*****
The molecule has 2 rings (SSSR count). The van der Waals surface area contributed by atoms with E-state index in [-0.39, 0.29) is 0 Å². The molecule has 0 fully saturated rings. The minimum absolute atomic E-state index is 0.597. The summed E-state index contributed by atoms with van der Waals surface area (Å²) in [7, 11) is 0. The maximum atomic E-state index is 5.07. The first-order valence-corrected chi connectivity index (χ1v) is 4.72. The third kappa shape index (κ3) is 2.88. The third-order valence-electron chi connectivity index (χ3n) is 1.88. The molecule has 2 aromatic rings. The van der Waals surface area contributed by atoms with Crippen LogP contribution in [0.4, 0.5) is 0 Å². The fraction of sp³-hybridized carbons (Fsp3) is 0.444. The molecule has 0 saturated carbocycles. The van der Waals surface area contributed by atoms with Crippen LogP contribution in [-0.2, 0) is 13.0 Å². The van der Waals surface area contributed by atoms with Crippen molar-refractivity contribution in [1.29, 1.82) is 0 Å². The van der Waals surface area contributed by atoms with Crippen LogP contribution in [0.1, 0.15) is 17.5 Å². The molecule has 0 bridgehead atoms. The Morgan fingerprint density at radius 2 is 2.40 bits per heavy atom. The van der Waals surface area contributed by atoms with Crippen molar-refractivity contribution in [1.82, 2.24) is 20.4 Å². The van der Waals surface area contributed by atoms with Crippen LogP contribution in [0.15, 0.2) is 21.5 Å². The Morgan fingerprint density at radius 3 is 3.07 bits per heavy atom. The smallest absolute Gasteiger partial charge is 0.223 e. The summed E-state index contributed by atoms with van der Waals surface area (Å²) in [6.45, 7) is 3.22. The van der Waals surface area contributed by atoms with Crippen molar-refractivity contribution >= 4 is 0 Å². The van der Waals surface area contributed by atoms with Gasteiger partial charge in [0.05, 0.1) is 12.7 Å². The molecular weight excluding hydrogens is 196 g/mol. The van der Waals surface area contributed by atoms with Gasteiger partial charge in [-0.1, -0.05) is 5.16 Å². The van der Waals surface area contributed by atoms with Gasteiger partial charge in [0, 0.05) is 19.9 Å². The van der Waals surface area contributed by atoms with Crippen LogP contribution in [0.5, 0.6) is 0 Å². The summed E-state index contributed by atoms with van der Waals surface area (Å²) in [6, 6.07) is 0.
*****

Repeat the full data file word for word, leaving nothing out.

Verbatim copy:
The molecule has 2 rings (SSSR count). The van der Waals surface area contributed by atoms with E-state index in [-0.39, 0.29) is 0 Å². The molecule has 0 fully saturated rings. The minimum absolute atomic E-state index is 0.597. The summed E-state index contributed by atoms with van der Waals surface area (Å²) in [7, 11) is 0. The maximum atomic E-state index is 5.07. The first-order valence-corrected chi connectivity index (χ1v) is 4.72. The third kappa shape index (κ3) is 2.88. The third-order valence-electron chi connectivity index (χ3n) is 1.88. The molecule has 2 aromatic rings. The van der Waals surface area contributed by atoms with Crippen LogP contribution in [0.4, 0.5) is 0 Å². The fraction of sp³-hybridized carbons (Fsp3) is 0.444. The molecule has 0 saturated carbocycles. The van der Waals surface area contributed by atoms with Crippen LogP contribution in [-0.2, 0) is 13.0 Å². The van der Waals surface area contributed by atoms with Crippen molar-refractivity contribution in [1.29, 1.82) is 0 Å². The van der Waals surface area contributed by atoms with Crippen LogP contribution in [0.1, 0.15) is 17.5 Å². The molecule has 0 bridgehead atoms. The Morgan fingerprint density at radius 2 is 2.40 bits per heavy atom. The van der Waals surface area contributed by atoms with Crippen molar-refractivity contribution in [1.82, 2.24) is 20.4 Å². The van der Waals surface area contributed by atoms with Crippen LogP contribution in [0.15, 0.2) is 21.5 Å². The Morgan fingerprint density at radius 3 is 3.07 bits per heavy atom. The smallest absolute Gasteiger partial charge is 0.223 e. The summed E-state index contributed by atoms with van der Waals surface area (Å²) in [6.45, 7) is 3.22. The van der Waals surface area contributed by atoms with Crippen molar-refractivity contribution >= 4 is 0 Å². The van der Waals surface area contributed by atoms with Gasteiger partial charge in [0.05, 0.1) is 12.7 Å². The molecular weight excluding hydrogens is 196 g/mol. The van der Waals surface area contributed by atoms with Gasteiger partial charge in [-0.1, -0.05) is 5.16 Å². The van der Waals surface area contributed by atoms with Gasteiger partial charge in [0, 0.05) is 19.9 Å². The van der Waals surface area contributed by atoms with Crippen LogP contribution in [0.5, 0.6) is 0 Å². The summed E-state index contributed by atoms with van der Waals surface area (Å²) in [6, 6.07) is 0.